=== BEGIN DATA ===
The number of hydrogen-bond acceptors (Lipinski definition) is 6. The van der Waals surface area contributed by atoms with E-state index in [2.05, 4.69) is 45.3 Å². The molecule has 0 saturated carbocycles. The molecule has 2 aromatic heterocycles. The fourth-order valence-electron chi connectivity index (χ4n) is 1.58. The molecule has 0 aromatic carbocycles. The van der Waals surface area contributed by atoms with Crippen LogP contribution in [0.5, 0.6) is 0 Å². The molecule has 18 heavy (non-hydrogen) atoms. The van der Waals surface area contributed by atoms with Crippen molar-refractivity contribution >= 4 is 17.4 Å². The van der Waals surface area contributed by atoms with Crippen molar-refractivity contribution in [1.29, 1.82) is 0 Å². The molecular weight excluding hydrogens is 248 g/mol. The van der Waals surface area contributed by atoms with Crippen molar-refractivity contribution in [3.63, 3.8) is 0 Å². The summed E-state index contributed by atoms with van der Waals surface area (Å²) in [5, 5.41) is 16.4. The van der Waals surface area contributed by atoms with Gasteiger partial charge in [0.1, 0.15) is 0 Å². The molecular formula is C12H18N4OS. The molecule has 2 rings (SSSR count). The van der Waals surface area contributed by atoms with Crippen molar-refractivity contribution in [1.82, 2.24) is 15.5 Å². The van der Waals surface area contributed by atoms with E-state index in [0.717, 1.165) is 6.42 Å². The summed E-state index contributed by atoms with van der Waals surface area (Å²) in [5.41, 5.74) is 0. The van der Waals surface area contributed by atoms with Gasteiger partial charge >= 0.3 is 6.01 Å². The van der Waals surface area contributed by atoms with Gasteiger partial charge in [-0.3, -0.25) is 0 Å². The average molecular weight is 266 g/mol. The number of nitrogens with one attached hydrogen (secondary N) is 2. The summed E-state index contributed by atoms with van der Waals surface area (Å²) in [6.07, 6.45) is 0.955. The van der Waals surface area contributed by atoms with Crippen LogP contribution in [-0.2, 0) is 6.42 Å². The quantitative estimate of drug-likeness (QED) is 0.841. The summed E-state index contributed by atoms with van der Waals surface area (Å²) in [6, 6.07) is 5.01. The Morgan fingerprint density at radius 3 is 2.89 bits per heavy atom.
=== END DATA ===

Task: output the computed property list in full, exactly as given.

The number of hydrogen-bond acceptors (Lipinski definition) is 6. The van der Waals surface area contributed by atoms with E-state index in [2.05, 4.69) is 45.3 Å². The molecule has 0 saturated carbocycles. The molecule has 2 aromatic heterocycles. The fourth-order valence-electron chi connectivity index (χ4n) is 1.58. The molecule has 0 aromatic carbocycles. The van der Waals surface area contributed by atoms with Crippen LogP contribution in [0.5, 0.6) is 0 Å². The molecule has 18 heavy (non-hydrogen) atoms. The van der Waals surface area contributed by atoms with Crippen molar-refractivity contribution >= 4 is 17.4 Å². The van der Waals surface area contributed by atoms with Crippen molar-refractivity contribution in [1.29, 1.82) is 0 Å². The molecular weight excluding hydrogens is 248 g/mol. The van der Waals surface area contributed by atoms with Crippen molar-refractivity contribution in [3.63, 3.8) is 0 Å². The summed E-state index contributed by atoms with van der Waals surface area (Å²) in [5, 5.41) is 16.4. The van der Waals surface area contributed by atoms with Gasteiger partial charge in [0.1, 0.15) is 0 Å². The molecular formula is C12H18N4OS. The molecule has 2 rings (SSSR count). The van der Waals surface area contributed by atoms with Crippen molar-refractivity contribution in [1.82, 2.24) is 15.5 Å². The van der Waals surface area contributed by atoms with E-state index in [0.717, 1.165) is 6.42 Å². The summed E-state index contributed by atoms with van der Waals surface area (Å²) in [5.41, 5.74) is 0. The van der Waals surface area contributed by atoms with Gasteiger partial charge >= 0.3 is 6.01 Å². The van der Waals surface area contributed by atoms with Gasteiger partial charge in [-0.3, -0.25) is 0 Å². The average molecular weight is 266 g/mol. The number of nitrogens with one attached hydrogen (secondary N) is 2. The summed E-state index contributed by atoms with van der Waals surface area (Å²) in [6.07, 6.45) is 0.955. The van der Waals surface area contributed by atoms with Crippen LogP contribution in [-0.2, 0) is 6.42 Å². The quantitative estimate of drug-likeness (QED) is 0.841. The summed E-state index contributed by atoms with van der Waals surface area (Å²) in [6, 6.07) is 5.01. The Morgan fingerprint density at radius 3 is 2.89 bits per heavy atom.